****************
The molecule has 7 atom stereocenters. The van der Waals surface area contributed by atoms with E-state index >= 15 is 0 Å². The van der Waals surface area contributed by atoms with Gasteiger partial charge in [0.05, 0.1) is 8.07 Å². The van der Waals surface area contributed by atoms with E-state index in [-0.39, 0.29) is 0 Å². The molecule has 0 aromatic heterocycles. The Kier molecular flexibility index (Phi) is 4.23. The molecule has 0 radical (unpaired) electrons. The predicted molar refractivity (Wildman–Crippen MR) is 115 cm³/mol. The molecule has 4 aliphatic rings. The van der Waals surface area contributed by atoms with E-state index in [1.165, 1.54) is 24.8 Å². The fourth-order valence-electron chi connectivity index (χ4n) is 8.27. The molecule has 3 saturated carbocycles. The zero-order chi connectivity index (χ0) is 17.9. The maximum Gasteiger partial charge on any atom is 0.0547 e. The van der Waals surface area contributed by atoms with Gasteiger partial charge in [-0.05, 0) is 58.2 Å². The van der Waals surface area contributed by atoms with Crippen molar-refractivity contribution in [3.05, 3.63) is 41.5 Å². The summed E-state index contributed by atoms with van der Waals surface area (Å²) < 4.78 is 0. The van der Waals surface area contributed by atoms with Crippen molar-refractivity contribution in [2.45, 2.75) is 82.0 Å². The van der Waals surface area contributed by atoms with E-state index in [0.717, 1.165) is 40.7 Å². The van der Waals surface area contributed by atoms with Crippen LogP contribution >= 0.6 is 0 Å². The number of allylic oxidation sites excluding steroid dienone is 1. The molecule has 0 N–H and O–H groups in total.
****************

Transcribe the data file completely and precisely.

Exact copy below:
The molecule has 7 atom stereocenters. The van der Waals surface area contributed by atoms with E-state index >= 15 is 0 Å². The van der Waals surface area contributed by atoms with Gasteiger partial charge in [0.05, 0.1) is 8.07 Å². The van der Waals surface area contributed by atoms with E-state index in [-0.39, 0.29) is 0 Å². The molecule has 0 aromatic heterocycles. The Kier molecular flexibility index (Phi) is 4.23. The molecule has 0 radical (unpaired) electrons. The predicted molar refractivity (Wildman–Crippen MR) is 115 cm³/mol. The molecule has 4 aliphatic rings. The van der Waals surface area contributed by atoms with E-state index in [1.165, 1.54) is 24.8 Å². The fourth-order valence-electron chi connectivity index (χ4n) is 8.27. The molecule has 3 saturated carbocycles. The zero-order chi connectivity index (χ0) is 17.9. The maximum Gasteiger partial charge on any atom is 0.0547 e. The van der Waals surface area contributed by atoms with Gasteiger partial charge in [-0.05, 0) is 58.2 Å². The van der Waals surface area contributed by atoms with Crippen molar-refractivity contribution in [3.05, 3.63) is 41.5 Å². The summed E-state index contributed by atoms with van der Waals surface area (Å²) < 4.78 is 0. The van der Waals surface area contributed by atoms with Crippen molar-refractivity contribution in [2.45, 2.75) is 82.0 Å². The van der Waals surface area contributed by atoms with E-state index in [0.717, 1.165) is 40.7 Å². The van der Waals surface area contributed by atoms with Crippen LogP contribution >= 0.6 is 0 Å². The number of allylic oxidation sites excluding steroid dienone is 1. The molecule has 0 N–H and O–H groups in total.